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How Do You Choose a Calcium Supplement?

Nov 16, 2015

Calcium is one of the most important minerals our body needs. Although your body can get enough calcium from dietary sources, many people need a calcium supplement to ensure they get enough. Discussing your calcium needs with an osteoporosis doctor can help you choose a supplement that’s right for you.

22bfb68bf95fb0f294d58ee0da0b1577_f12211.jpgImportance of Getting Enough Calcium

Calcium lends strength to bone tissue. However, it is also important for keeping other body systems functioning properly. Calcium promotes blood clotting, helps muscles contract and facilitates the transmission of signals between neurons.

Daily Recommendations for Calcium Intake

Your daily calcium needs depend on your sex and age. Women younger than age 50 and men younger than 70 should aim for 1,000 mg of calcium per day. Post-menopausal women need more, with women older than 51 years of age needing 1,200 mg daily. Similarly, older men (71+) should try to get 1,200 mg per day.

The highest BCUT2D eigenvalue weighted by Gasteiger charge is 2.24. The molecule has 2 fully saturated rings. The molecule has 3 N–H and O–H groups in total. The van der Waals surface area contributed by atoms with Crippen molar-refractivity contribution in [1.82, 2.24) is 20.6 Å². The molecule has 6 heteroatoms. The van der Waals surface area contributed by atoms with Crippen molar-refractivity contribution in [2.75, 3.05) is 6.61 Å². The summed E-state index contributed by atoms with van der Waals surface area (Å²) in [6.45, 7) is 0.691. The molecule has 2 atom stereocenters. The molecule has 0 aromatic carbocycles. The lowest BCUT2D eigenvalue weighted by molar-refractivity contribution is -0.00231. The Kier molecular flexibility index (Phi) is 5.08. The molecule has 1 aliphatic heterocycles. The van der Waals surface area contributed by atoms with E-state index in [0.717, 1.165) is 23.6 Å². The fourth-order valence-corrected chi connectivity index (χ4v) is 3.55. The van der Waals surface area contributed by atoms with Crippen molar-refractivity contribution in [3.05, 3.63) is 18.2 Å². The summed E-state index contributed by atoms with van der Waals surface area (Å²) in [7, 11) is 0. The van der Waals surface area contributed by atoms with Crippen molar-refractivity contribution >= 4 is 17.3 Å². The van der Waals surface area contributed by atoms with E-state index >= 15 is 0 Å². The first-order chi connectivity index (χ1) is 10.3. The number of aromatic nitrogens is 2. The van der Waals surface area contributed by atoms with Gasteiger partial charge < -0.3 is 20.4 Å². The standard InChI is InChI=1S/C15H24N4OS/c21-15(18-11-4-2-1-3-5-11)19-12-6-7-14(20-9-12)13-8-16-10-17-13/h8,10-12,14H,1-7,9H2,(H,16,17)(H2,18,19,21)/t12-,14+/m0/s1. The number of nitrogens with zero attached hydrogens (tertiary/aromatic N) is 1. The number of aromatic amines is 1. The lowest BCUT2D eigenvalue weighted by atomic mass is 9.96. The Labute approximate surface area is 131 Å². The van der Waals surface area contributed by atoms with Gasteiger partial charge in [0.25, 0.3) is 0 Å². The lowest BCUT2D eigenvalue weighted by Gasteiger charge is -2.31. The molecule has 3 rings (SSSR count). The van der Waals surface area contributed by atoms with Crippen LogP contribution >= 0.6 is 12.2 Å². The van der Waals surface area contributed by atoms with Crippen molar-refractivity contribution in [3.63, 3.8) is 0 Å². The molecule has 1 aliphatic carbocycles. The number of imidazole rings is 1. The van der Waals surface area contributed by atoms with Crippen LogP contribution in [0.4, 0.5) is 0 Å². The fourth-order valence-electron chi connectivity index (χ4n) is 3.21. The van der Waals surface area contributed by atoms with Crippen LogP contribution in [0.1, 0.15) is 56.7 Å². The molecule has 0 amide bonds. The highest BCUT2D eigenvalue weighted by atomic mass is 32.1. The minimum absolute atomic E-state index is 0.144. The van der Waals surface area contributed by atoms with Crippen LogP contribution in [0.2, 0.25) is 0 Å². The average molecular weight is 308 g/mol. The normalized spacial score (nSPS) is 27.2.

Daily calcium intake may come from a mixture of foods and supplements. Leafy greens, dairy products and fish are good sources of dietary calcium.

Things to Consider When Choosing a Calcium Supplement

There are a lot of options when it comes to choosing a calcium supplement. Consider the following factors when making your decision:

  • Bioavailability. Calcium must be absorbed to be effective. Your body absorbs calcium best when it is taken in smaller doses (no more than 500 mg) or with a meal. For people with low stomach acid or absorption problems, a supplement containing calcium citrate is absorbed well even on an empty stomach.
  • Form of supplement. Chewable or liquid calcium supplements are great for people who have difficulty swallowing pills. Avoid supplements that contain magnesium stearate.
  • Form of calcium. Different compounds have different levels of elemental calcium and bioavailability. Calcium carbonate has a high concentration of calcium, but relatively poor bioavailability. In contrast, calcium citrate is better absorbed. Avoid oyster shell calcium, which may contain lead toxins.
  • Quality. Labels with the United States Pharmacopeia (USP) Verified Mark have been tested for quality and purity. Check for labels that say “purified” to get the best quality supplement.
  • Prescription interactions. Calcium supplements may not be appropriate for people taking blood pressure medications, synthetic thyroid hormone, antibiotics or other medications. Check with your doctor before starting a new supplement to be safe.

When choosing a calcium supplement, it’s best to consult your doctor to determine which one is right for you. Your Long Island orthopedic specialist can help you decide on a proper supplement dosage to optimize your health.